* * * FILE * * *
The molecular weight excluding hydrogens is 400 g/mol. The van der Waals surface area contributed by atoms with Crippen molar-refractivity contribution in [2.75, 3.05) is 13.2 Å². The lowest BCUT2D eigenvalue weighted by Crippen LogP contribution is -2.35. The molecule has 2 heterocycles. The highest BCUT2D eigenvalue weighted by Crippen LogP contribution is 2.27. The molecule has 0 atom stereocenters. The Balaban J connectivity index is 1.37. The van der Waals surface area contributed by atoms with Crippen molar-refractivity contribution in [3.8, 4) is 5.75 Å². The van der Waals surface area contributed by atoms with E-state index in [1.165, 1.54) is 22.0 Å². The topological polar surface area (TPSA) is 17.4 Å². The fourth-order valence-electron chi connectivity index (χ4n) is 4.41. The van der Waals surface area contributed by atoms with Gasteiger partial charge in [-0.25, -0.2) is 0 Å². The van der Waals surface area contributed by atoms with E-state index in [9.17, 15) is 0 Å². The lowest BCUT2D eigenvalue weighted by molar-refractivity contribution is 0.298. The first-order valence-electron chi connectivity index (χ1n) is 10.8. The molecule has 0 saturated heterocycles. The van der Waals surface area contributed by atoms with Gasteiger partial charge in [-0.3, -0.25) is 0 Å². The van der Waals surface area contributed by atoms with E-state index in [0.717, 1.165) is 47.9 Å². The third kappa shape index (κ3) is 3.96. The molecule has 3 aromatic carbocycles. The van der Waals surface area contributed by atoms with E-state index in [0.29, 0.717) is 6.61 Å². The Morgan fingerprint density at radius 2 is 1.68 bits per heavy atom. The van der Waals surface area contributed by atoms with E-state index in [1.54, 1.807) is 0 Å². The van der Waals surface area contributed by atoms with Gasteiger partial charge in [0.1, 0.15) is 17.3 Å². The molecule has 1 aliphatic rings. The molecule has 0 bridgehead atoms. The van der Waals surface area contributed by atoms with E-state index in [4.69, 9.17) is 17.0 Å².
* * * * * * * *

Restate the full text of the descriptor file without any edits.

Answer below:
The molecular weight excluding hydrogens is 400 g/mol. The van der Waals surface area contributed by atoms with Crippen molar-refractivity contribution in [2.75, 3.05) is 13.2 Å². The lowest BCUT2D eigenvalue weighted by Crippen LogP contribution is -2.35. The molecule has 2 heterocycles. The highest BCUT2D eigenvalue weighted by Crippen LogP contribution is 2.27. The molecule has 0 atom stereocenters. The Balaban J connectivity index is 1.37. The van der Waals surface area contributed by atoms with Crippen molar-refractivity contribution in [3.8, 4) is 5.75 Å². The van der Waals surface area contributed by atoms with E-state index in [1.165, 1.54) is 22.0 Å². The topological polar surface area (TPSA) is 17.4 Å². The fourth-order valence-electron chi connectivity index (χ4n) is 4.41. The van der Waals surface area contributed by atoms with Gasteiger partial charge in [-0.25, -0.2) is 0 Å². The van der Waals surface area contributed by atoms with E-state index in [9.17, 15) is 0 Å². The lowest BCUT2D eigenvalue weighted by molar-refractivity contribution is 0.298. The first-order valence-electron chi connectivity index (χ1n) is 10.8. The molecule has 0 saturated heterocycles. The van der Waals surface area contributed by atoms with Gasteiger partial charge in [-0.3, -0.25) is 0 Å². The van der Waals surface area contributed by atoms with E-state index in [0.717, 1.165) is 47.9 Å². The third kappa shape index (κ3) is 3.96. The molecule has 3 aromatic carbocycles. The van der Waals surface area contributed by atoms with E-state index in [0.29, 0.717) is 6.61 Å². The Morgan fingerprint density at radius 2 is 1.68 bits per heavy atom. The van der Waals surface area contributed by atoms with E-state index in [1.54, 1.807) is 0 Å². The van der Waals surface area contributed by atoms with Gasteiger partial charge in [0.1, 0.15) is 17.3 Å². The molecule has 1 aliphatic rings. The molecule has 0 bridgehead atoms. The van der Waals surface area contributed by atoms with E-state index in [4.69, 9.17) is 17.0 Å².